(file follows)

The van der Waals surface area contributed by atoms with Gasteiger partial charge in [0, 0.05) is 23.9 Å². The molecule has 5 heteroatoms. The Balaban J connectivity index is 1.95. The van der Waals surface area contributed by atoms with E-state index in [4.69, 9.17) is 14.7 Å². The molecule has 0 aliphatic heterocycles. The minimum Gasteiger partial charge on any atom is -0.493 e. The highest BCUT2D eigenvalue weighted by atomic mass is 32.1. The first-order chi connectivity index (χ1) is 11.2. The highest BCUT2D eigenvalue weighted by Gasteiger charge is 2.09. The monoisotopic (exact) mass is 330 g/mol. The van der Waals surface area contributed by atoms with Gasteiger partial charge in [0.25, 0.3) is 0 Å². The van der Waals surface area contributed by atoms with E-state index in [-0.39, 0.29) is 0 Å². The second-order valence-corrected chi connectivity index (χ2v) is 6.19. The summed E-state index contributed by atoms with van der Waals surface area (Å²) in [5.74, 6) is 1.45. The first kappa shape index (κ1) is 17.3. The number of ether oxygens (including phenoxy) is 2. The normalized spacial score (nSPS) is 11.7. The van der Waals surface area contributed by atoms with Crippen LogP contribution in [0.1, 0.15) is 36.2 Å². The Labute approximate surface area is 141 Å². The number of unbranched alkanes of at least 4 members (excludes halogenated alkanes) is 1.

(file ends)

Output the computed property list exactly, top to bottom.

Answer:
The van der Waals surface area contributed by atoms with Gasteiger partial charge in [0, 0.05) is 23.9 Å². The molecule has 5 heteroatoms. The Balaban J connectivity index is 1.95. The van der Waals surface area contributed by atoms with E-state index in [4.69, 9.17) is 14.7 Å². The molecule has 0 aliphatic heterocycles. The minimum Gasteiger partial charge on any atom is -0.493 e. The highest BCUT2D eigenvalue weighted by atomic mass is 32.1. The first-order chi connectivity index (χ1) is 11.2. The highest BCUT2D eigenvalue weighted by Gasteiger charge is 2.09. The monoisotopic (exact) mass is 330 g/mol. The van der Waals surface area contributed by atoms with Gasteiger partial charge in [0.25, 0.3) is 0 Å². The van der Waals surface area contributed by atoms with E-state index in [-0.39, 0.29) is 0 Å². The second-order valence-corrected chi connectivity index (χ2v) is 6.19. The summed E-state index contributed by atoms with van der Waals surface area (Å²) in [5.74, 6) is 1.45. The first kappa shape index (κ1) is 17.3. The number of ether oxygens (including phenoxy) is 2. The normalized spacial score (nSPS) is 11.7. The van der Waals surface area contributed by atoms with Crippen LogP contribution in [0.1, 0.15) is 36.2 Å². The Labute approximate surface area is 141 Å². The number of unbranched alkanes of at least 4 members (excludes halogenated alkanes) is 1.